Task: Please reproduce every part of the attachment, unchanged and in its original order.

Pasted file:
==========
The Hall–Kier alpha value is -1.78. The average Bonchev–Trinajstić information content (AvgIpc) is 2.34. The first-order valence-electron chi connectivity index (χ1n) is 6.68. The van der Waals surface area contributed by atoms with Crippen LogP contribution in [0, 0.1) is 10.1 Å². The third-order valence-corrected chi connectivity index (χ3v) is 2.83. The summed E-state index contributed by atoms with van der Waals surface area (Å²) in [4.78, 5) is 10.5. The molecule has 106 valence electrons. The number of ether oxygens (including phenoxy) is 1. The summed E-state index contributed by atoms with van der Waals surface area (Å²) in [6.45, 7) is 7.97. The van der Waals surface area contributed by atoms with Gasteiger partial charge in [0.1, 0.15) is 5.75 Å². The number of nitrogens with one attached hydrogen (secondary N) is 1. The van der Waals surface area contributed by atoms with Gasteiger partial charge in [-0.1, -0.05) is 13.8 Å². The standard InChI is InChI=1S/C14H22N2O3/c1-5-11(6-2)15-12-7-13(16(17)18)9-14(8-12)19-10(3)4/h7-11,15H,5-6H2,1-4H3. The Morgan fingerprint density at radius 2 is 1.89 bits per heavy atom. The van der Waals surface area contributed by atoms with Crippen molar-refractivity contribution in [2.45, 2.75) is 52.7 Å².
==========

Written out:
The Hall–Kier alpha value is -1.78. The average Bonchev–Trinajstić information content (AvgIpc) is 2.34. The first-order valence-electron chi connectivity index (χ1n) is 6.68. The van der Waals surface area contributed by atoms with Crippen LogP contribution in [0, 0.1) is 10.1 Å². The third-order valence-corrected chi connectivity index (χ3v) is 2.83. The summed E-state index contributed by atoms with van der Waals surface area (Å²) in [4.78, 5) is 10.5. The molecule has 106 valence electrons. The number of ether oxygens (including phenoxy) is 1. The summed E-state index contributed by atoms with van der Waals surface area (Å²) in [6.45, 7) is 7.97. The van der Waals surface area contributed by atoms with Gasteiger partial charge in [0.1, 0.15) is 5.75 Å². The number of nitrogens with one attached hydrogen (secondary N) is 1. The van der Waals surface area contributed by atoms with Gasteiger partial charge in [-0.1, -0.05) is 13.8 Å². The standard InChI is InChI=1S/C14H22N2O3/c1-5-11(6-2)15-12-7-13(16(17)18)9-14(8-12)19-10(3)4/h7-11,15H,5-6H2,1-4H3. The Morgan fingerprint density at radius 2 is 1.89 bits per heavy atom. The van der Waals surface area contributed by atoms with Crippen molar-refractivity contribution in [2.45, 2.75) is 52.7 Å².